Biogeochemistry

, Volume 71, Issue 2, pp 141–162

Sulfate deposition and temperature controls on methane emission and sulfur forms in peat

  • Vincent Gauci
  • David Fowler
  • Stephen J. Chapman
  • Nancy B. Dise
Article

Abstract

Natural wetlands are the single most important contributors of methane (CH4) to the atmosphere. Recent research has shown that the deposition of sulfate (SO42-) can substantially reduce the emission of this radiatively important gas from wetlands. However, the influence of temperature in regulating the extent of this effect is unclear. Peatlands also constitute an important store of sulfur (S), so understanding the effect of S deposition on S dynamics within this store is important if we are to understand the interaction. The effect of enhanced SO42- deposition on CH4 fluxes and S pools were investigated in peatland monoliths under controlled environment conditions. This enabled a close examination of effects at the onset of experimentally enhanced SO42- deposition while examining temperature effects on the interaction. Experimentally enhanced S deposition at rates as small as 15 kg SO42--S ha−1 year−1 suppressed CH4 emissions by 30%. There was no increased suppression at larger deposition rates of simulated acid rain. Temperature affected the suppressive effect of the simulated acid rain. At low temperatures (down to 5 °C), there was a greater proportional suppression than at higher temperatures (up to 20 °C). Evidence suggests that populations of SO42--reducing bacteria do not respond, as previously thought, to enhanced SO42- supply with a 'boom' followed by a 'bust' and less recalcitrant S pools (SO42- and S°) were depleted in the SO42--treated peat, indicating enhanced S turnover. A significant proportion of the SO42- from the treatment was taken up and stored as SO42- in vascular plants, placing this mechanism as a potentially important seasonal regulator of peatland SO42- availability.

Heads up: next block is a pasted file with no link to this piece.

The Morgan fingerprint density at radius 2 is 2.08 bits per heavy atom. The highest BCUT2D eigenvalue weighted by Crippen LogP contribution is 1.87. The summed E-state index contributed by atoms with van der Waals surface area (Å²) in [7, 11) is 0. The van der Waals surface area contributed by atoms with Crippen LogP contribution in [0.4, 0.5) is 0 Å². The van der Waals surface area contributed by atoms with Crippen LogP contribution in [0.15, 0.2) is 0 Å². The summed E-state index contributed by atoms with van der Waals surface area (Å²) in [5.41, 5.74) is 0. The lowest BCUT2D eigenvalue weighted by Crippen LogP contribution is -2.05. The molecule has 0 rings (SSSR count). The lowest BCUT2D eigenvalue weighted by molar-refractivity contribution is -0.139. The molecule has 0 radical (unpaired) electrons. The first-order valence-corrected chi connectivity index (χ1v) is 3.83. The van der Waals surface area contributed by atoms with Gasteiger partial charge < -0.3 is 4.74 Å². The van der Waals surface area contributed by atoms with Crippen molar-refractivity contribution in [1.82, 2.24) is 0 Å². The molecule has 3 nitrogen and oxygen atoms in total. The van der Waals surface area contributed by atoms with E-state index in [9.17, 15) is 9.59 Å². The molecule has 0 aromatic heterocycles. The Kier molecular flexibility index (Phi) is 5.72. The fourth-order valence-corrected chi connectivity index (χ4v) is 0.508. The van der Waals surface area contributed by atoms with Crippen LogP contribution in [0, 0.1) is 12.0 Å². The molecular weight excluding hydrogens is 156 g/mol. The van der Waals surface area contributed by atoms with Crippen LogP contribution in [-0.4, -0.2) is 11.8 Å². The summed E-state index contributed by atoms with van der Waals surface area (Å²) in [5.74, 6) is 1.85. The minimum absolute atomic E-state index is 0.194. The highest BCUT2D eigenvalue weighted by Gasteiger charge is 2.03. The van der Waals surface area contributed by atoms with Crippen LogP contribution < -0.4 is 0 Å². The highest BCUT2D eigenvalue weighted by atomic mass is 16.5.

Acid rain Climate Methane Peat Sulfate Wetland 

Preview

Unable to display preview. Download preview PDF.

Unable to display preview. Download preview PDF.

References

  1. Arah J.R.M. and Stephen K.D. 1998. A model of the processes leading to methane emission from peatland. Atmos. Environ. 32(19): 3257-3264.Google Scholar
  2. Bell C.I., Clarkson D.T. and Cram W.J. 1995. Sulfate supply and its regulation of transport in roots of a tropical legume Macroptilium atropurpureum cv. siratro. J. Exp. Bot. 46(282): 65-71.Google Scholar
  3. Bodegom P.M. van and Stams A.J.M. 1999. Effects of alternate electron acceptors and temperature on methanogenesis in rice soils. Chemosphere 39(1): 167-182.Google Scholar
  4. Chapman S.J. 2001. Sulfur forms in open and afforested areas of two Scottish peatlands. Water Air Soil Pollut. (1-2): 23-39.Google Scholar
  5. Dise N.B. and Verry E.S. 2001. Suppression of peatland methane emission by cumulative sulfate de-position in simulated acid rain. Biogeochemistry 53(2): 143-160.Google Scholar
  6. Donald D.R. 1994. The diagnosis of S status in soils and crops. M. Phil. Thesis, University of Aberdeen, UK.Google Scholar
  7. Fowler D., MacDonald J., Leith I.D., Hargreaves K.J. and Martynoga R. 1995. The response of peat wetland methane emissions to temperature, water table and sulphate deposition. In: Heij G.J. and Erisman J.W. (eds) Acid Rain Research: Do We Have Enough Answers? Elsevier, Amsterdam, pp. 485-487.Google Scholar
  8. Freeman C., Hudson J., Lock M.A., Reynolds B. and Swanson C. 1994. A possible role of sulphate in the suppression of wetland methane fluxes following drought. Soil Biol. Biochem. 26: 1439-1442.Google Scholar
  9. Freney J.R., Jacq V.A. and Balensperger J.F. 1982. The significance of the biological sulfur cycle in rice production. In: Dommergues Y.R. and Diem H.G. (eds) Microbiology of Tropical Soils and Plant Productivity. Martinus Nijhoff/Dr W. Junk Boston.Google Scholar
  10. Gauci V., Dise N.B. and Fowler D. 2002. Controls on suppression of methane flux from a peat bog subjected to simulated acid rain sulfate deposition. Global Biogeochem. Cycles 16(1): 10.1029/ 2000GB001370.Google Scholar
  11. Gede I., Aiputra K. and Anderson 1992. Distribution and redistribution of sulphur taken up from nutrient solution during vegetative growth in barley. Physiol. Plant. 85: 453-460.Google Scholar
  12. Granberg G., Sundh I. and Svensson B.H. et al. 2001. Effects of temperature, and nitrogen and sulfur deposition, on methane emission from a boreal mire. Ecology 82(7): 1982-1998.Google Scholar